As time passed, slowly the tiny glistening sweat beads on my face turned to bucket sized drops. Soon the awkward silence was broken by an angelic voice which asked, “Mummy, how will Santa get in when we don’t have a chimney?” Wait what??? Given we lived on the 13th floor of an apartment block, how did this mini person come up with such a practical, yet incredibly intelligent question?
Using quick wit and skilful delegation, I cowardly responded with, “Daddy knows” and ran away to fetch something very urgent in another room far away. When I returned, it would seem that Daddy had very cleverly pre-arranged with Santa for him to enter through the open balcony door on Christmas Eve.
The little dignity we had was now drowning in a puddle of our own parenting fail
First there was ponder, then a slight nod of what seemed like acceptance, then the tree decorating resumed.
Phew! As the blood to rushed back to my face, hubby and I began our own little party with secret high fives, celebratory back patting and happy dancing, lots of happy dancing. So there it was, hubby did it and Santa was still alive. But was that really it? Because of this very question, you often hear stories about families left devastated, divorce rates increased and Christmas’ cancelled. Yet for us, it was all a little too easy.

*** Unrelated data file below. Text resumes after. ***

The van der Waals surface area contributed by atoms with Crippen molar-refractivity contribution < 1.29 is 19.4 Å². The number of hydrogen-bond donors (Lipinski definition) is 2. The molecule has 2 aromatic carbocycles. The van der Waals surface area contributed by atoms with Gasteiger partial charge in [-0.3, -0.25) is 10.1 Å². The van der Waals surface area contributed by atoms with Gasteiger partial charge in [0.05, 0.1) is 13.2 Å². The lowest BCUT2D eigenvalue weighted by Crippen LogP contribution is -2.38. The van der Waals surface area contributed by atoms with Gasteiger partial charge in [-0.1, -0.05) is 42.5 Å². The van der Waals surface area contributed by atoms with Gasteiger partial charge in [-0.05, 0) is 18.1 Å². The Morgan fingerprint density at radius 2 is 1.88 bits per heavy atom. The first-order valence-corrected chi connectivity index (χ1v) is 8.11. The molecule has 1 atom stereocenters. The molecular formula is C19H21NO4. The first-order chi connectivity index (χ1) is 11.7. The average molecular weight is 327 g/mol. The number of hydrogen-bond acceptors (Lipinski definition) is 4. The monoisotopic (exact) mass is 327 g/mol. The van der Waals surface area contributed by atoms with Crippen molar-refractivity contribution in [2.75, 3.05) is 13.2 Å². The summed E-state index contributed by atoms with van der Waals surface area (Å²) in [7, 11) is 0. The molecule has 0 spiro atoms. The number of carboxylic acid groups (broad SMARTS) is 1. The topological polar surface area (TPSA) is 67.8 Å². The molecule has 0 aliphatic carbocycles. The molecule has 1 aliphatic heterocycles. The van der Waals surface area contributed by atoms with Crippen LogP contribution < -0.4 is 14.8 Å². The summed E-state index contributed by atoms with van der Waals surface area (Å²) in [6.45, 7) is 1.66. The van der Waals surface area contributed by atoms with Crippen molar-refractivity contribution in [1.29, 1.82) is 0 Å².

Despite feeling a little uneasy, we continued to revel in our achievement
Just as suspected, our mini Christmas Commander, Head of the Seeking Santa Committee wasn’t yet finished.
- Phase 1 Ask the foolish parents a hard/easy question to catch them unawares – Check √.
- Phase 2 Finish them off with the ‘Double Blow’ combo – Initialise.
As though she’d just lost her favourite cuddle bear, I could sense her grief building. Unable to look at us, she began to slowly and hesitantly ask, “bu…but i…is… is Santa real? My friends in class said he’s…f…fa…fake”. Silence.
Said out loud, those dreaded words pierced through our hearts, but it was our daughter’s sadness that followed which left us paralysed. Our dirty Santa secret was now the subject of her emotional interrogation… and we were the primary suspects. Desperately hubby and I looked at each other for answers, but it was futile. The little dignity we had was now drowning in a puddle of our own parenting fail.